Jul 26, 2012
Vaccines for swine-origin H3N2 flu strain to be tested this year
Vaccines for the swine-origin H3N2 influenza variant (H3N2v) identified in 17 human cases in the past year will be tested in clinical trials this year, a US Department of Health and Human Services (HHS) official told CIDRAP News today. Sanofi Pasteur and Novartis have made vaccines for the strain using, respectively, egg-based and cell-based technologies, said Gretchen Michael, director of communications for the HHS Office of the Assistant Secretary for Preparedness and Response. She said the companies have prepared enough of each vaccine for clinical trials, and the National Institutes of Health's Vaccine and Therapeutics Evaluation Unit will conduct the trials this year. Meanwhile, the Centers for Disease Control and Prevention (CDC) today released a short report on the four latest H3N2v cases, which were first reported Jul 24 by the Indiana State Department of Health. The cases involved four people who showed swine or were family members of swine exhibitors at the LaPorte County Fair in Indiana, where 12 pigs also tested positive for the virus. In the Jul 27 Morbidity and Mortality Weekly Report (MMWR), the CDC said a preliminary genetic analysis has shown "a very high level of similarity" between the human and swine viruses. The report notes that only limited human-to-human transmission of H3N2v has been seen in outbreaks so far, but the viruses "could change to transmit efficiently among humans." Also today, the CDC posted a "Have You Heard?" update on the cases. In it Daniel Jernigan, MD, MPH, influenza deputy director at CDC, said that 11 of the 17 H3N2v cases were associated with swine contact. The notice also notes precautions for those attending fairs, such as frequent hand washing.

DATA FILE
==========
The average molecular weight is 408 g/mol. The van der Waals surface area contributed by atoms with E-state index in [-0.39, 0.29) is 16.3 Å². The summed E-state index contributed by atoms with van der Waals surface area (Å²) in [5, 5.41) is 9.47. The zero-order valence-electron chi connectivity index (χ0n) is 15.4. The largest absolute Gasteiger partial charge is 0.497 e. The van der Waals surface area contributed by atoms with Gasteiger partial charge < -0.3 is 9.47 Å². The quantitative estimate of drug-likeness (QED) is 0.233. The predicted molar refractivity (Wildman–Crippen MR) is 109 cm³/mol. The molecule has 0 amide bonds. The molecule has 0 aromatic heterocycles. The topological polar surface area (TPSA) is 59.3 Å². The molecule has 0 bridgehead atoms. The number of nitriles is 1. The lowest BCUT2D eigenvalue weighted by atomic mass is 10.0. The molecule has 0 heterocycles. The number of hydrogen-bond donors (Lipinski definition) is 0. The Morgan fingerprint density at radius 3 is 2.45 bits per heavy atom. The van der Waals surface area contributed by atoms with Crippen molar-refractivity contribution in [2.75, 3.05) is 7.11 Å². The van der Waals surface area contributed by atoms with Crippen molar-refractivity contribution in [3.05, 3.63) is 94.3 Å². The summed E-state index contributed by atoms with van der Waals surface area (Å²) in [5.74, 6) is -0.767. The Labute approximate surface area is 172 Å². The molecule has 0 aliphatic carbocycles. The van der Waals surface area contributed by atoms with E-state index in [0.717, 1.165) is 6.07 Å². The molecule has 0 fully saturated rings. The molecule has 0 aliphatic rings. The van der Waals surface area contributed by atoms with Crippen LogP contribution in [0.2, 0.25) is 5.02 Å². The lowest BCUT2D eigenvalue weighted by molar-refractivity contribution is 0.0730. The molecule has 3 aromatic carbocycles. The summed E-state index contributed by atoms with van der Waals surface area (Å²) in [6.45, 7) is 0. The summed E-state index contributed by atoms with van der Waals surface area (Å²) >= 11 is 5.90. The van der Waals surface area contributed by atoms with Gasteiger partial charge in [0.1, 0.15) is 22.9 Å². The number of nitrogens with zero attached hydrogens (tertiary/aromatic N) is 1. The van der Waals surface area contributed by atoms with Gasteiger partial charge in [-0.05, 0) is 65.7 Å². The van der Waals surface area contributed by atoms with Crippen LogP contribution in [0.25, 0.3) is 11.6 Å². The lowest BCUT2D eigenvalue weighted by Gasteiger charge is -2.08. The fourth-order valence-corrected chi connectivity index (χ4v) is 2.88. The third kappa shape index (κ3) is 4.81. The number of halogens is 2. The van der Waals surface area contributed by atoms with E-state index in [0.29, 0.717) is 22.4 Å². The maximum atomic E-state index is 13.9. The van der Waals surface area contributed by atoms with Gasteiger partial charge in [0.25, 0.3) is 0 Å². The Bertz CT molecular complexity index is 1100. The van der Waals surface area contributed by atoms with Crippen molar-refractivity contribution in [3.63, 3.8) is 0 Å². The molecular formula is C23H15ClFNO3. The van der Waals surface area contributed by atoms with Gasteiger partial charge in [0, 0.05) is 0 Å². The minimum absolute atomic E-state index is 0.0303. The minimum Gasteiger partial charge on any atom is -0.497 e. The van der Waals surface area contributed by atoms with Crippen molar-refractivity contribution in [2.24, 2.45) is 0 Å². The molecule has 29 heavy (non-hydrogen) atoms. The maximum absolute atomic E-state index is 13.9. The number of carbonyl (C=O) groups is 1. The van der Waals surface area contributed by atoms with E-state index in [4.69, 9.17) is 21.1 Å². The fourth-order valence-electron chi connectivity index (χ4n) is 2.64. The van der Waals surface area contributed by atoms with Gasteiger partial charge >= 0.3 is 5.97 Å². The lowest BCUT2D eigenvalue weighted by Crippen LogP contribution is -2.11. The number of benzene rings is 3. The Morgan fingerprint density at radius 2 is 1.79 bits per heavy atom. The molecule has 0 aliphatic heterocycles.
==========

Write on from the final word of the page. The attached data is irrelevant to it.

Jul 27 MMWR article
Jul 25 CIDRAP News story on Indiana cases
Study finds flu vaccine effectiveness 60% when strains matched well
Flu vaccine effectiveness during the 2010-11 season—when all three vaccine strains circulated—was 60%, according to a study yesterday by US researchers. The case-control study in Clinical Infectious Diseases involved 1,040 influenza cases fairly evenly divided among pandemic 2009 H1N1, H3N2, and influenza B, as well as 3,717 flu-negative case controls. Flu status was determined by real-time reverse-transcription polymerase chain reaction. The team found an overall adjusted vaccine effectiveness (VE) of 60% (95% confidence interval [CI], 53%-66%), with age-related VE varying from 69% (95% CI, 56%-77%) in children 6 months to 8 years old to 38% (95% CI, −16% to 67%) in those 65 and older. They note that the circulating strains were antigenically similar to the vaccine strains.
Jul 25 Clin Infect Dis abstract